Yesterday the nation observed the anniversary of the attack on Pearl Harbor: December 7, a date that has lived in infamy for seventy-four years now. Flags flew at half-staff, news media featured recollections of elderly survivors, groups with common bonds to WWII gathered to commemorate the day, schools held assemblies, and thousands attended the ceremonies on Oahu. I understand the significance of the day and honor those who lost their lives at Pearl Harbor, as well as the victims of the coordinated Japanese attacks across the Pacific that day. In recent years we have likewise paid our respects on 9/11 to the victims of the terrorist attacks in 2001. However, I respectfully argue that our national obsession with commemorating attacks feeds the systematic growth of the national security state, which is justified by an atmosphere of perpetual threat.
In his farewell address of 1961, President Dwight D. Eisenhower warned that the growing links between the U. S. military and corporations constituted a “military-industrial complex” that was acquiring unprecedented influence and threatening the very foundation of American democracy. The system knit government, military, and contractors together in overlapping and mutually sustaining relationships that produced a steady stream of contracts, jobs, munitions, and votes. The “jobs” weren’t just for factory workers churning out more missiles, bombers, and warships: retiring military officers were offered lucrative careers with defense contractors and corporate officials stepped into powerful Pentagon positions. (It’s a high-stakes game of musical chairs that continues today, augmented by the unsettling rise of powerful lobbyists in Washington). The Cold War-era federal budget was well packed with defense appropriations that were sustained and inflated by a steady stream of new threats and real or perceived “gaps” in the nuclear arsenal. Ike’s warning was drowned out by the threats that abounded in 1961, though it resurfaced – at least in college classrooms – in later decades.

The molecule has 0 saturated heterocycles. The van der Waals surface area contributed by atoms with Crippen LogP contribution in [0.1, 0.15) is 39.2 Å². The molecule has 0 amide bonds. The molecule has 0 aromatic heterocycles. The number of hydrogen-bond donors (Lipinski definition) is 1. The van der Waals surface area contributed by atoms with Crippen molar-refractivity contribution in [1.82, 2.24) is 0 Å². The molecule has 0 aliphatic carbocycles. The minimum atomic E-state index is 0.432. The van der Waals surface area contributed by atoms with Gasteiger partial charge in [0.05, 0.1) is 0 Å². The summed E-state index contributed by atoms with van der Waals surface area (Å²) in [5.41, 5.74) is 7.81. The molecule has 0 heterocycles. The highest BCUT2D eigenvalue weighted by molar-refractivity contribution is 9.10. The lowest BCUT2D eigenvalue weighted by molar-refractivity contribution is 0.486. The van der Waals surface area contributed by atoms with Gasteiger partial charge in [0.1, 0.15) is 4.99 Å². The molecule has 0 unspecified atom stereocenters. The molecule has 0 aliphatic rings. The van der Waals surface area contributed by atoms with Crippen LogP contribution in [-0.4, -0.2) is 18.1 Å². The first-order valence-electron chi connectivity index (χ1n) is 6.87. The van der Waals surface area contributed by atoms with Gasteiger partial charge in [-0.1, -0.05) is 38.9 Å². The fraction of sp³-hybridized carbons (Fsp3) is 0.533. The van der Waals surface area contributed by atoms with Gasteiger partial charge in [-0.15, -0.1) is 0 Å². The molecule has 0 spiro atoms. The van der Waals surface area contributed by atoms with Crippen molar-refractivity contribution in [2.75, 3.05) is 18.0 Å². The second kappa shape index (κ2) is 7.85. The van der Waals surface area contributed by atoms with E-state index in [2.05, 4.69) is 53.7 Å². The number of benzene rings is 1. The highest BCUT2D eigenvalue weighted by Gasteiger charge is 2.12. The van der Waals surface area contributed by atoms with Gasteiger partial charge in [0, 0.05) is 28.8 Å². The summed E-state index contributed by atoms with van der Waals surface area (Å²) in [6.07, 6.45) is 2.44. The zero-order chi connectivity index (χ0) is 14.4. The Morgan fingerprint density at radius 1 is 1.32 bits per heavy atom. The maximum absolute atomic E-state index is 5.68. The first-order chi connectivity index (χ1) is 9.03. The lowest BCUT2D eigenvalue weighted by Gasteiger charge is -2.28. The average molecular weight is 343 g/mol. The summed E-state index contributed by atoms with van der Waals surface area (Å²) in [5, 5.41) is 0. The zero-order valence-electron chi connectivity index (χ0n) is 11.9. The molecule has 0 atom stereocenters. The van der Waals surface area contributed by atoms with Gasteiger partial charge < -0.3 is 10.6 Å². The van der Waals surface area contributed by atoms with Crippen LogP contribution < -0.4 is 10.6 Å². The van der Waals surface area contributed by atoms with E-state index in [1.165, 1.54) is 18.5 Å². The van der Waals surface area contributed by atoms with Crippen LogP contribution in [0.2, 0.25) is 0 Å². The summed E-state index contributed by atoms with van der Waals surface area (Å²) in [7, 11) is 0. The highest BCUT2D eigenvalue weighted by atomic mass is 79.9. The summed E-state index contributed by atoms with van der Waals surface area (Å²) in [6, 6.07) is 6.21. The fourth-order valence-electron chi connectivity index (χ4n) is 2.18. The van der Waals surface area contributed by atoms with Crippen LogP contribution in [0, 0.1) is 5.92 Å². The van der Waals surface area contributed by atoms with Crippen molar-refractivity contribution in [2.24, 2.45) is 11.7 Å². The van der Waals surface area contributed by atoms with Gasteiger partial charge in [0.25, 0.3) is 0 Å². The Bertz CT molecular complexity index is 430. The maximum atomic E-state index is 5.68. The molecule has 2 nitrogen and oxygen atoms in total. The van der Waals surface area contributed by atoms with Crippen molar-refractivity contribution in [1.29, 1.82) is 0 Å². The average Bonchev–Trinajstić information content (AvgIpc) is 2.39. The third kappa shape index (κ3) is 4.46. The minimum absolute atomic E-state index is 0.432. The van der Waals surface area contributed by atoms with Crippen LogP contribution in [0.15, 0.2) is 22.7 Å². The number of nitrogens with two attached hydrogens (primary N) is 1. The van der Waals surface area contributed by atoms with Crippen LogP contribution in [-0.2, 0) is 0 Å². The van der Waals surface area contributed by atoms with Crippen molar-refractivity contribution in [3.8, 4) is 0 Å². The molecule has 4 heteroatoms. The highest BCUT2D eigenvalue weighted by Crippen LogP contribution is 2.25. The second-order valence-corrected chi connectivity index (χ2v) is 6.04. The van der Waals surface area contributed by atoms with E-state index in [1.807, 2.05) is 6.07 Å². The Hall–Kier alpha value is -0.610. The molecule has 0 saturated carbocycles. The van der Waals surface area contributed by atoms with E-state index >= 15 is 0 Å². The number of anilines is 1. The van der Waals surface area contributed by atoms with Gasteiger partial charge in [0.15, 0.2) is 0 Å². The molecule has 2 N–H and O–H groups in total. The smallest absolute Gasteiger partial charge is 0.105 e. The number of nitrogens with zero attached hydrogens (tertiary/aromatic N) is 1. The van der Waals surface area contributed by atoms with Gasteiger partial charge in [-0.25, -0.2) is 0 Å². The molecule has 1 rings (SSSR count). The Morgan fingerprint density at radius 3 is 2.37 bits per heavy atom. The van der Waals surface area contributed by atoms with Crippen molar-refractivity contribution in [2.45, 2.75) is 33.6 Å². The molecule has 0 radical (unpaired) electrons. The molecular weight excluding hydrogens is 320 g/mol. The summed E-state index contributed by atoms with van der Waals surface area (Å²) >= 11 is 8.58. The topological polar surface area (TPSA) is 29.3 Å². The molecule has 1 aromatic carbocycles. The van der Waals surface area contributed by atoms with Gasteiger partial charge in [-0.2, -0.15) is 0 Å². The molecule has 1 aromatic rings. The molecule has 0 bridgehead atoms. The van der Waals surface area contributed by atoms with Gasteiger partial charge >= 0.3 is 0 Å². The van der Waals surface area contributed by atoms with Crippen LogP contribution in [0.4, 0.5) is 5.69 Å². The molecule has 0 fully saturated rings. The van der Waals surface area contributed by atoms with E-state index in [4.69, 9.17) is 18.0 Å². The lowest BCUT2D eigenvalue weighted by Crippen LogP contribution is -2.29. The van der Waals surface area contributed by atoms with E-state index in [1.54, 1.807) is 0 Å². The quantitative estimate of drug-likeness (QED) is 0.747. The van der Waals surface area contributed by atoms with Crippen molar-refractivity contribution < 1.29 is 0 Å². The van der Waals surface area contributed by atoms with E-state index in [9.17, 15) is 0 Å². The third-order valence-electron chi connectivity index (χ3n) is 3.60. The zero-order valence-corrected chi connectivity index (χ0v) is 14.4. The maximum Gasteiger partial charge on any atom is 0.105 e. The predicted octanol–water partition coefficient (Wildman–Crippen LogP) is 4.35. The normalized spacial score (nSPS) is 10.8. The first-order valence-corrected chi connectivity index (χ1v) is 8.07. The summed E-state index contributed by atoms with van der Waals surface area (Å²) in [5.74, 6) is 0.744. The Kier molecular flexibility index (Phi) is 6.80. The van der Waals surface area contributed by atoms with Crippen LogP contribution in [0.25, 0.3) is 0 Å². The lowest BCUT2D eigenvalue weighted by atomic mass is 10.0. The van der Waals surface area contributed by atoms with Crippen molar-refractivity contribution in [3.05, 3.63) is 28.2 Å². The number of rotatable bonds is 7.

In an article titled “Tyranny of Defense” (The Atlantic, Jan/Feb 2011), Andrew J. Bacevich argues that Eisenhower actually initiated this important argument earlier in his presidency, though it fell on deaf ears then, too. In a 1953 speech before the American Society of Newspaper Editors the president appealed to the public (and to the Soviet Union in the wake of Joseph Stalin’s death) to consider the consequences of a world “permanently perched on the brink of war.” The mutually draining and unnecessary military spending, Eisenhower said, diverts social capital from more productive purposes: thirty brick schools could be built with the cost of one heavy bomber. But, as Mr. Bacevich observes, America in the 1950s didn’t want to choose between bombers and schools, or between guns and butter: they wanted both and they got both. Keynesian economics prevailed in the postwar boom. Continued Cold War “defense” spending would stimulate the economy, create jobs, and increase the gross national product. Prosperity and security went hand in hand during the 1950s as the national security state took shape.
The Cold War fostered the growth of the national security state by focusing on the unrelenting perils of Communism that demanded urgent vigilance backed up by a vast array of military hardware. The burgeoning nuclear warhead stockpile served as a deterrent to Soviet aggression, but also assured massive retaliation in case the intimidation part didn’t work. Despite his warnings against the encroaching power of the system, President Eisenhower did not slow it down. Deterrent and massive retaliation were the key components of his national security doctrine. In an atmosphere of escalating threats and dangers, American families stocked basement bomb shelters and schoolchildren were drilled to “Duck and Cover!” As the stockpiles grew on both sides, what was assured was massive mutual destruction.
With the collapse of the Soviet Union in 1991, the Cold War came to an abrupt end. The national security state, however, has continued to flourish in an atmosphere of perpetual threats and sustained crises. Post-Cold War dangers leapfrog at us from every direction as the years go by: nuclear-armed rogue states loom on the horizon, airplane hijackers lurk in the crowds, anthrax-laden envelopes wait in the mailbox, unattended baggage must be destroyed, Y2K, WMD, Axis of Evil, and radical Islamic terrorism that has opened a whole new spectrum of dangers from Al-Qaeda to ISIS to right in our own San Bernardino back yard. Advances in communications and information technology keep the state of perpetual threat right in our face with breaking news 24/7. We have become addicted to danger, as well as the assurance of safe distance from it. National security commands an enormous portion of the federal budget with the big money going to the vast, multi-agency “intelligence community.”
What does Pearl Harbor Day have to do with it? Again, with all due respect to the dead and the survivors, the lock that the infamous date holds in our national memory ennobles fear and victim-hood. Those attitudes feed our national danger addiction and enable our endless and expensive quest for national security. Since December 7, 1941, a pattern of heightened attention has emerged on decade anniversaries and quarter-century markers of Pearl Harbor Day (a pattern that is developing for 9/11 as well). Preparations are already underway for next year’s 75th anniversary at Pearl Harbor. It’s time for us to lay it to rest and begin a healthy recovery of our senses.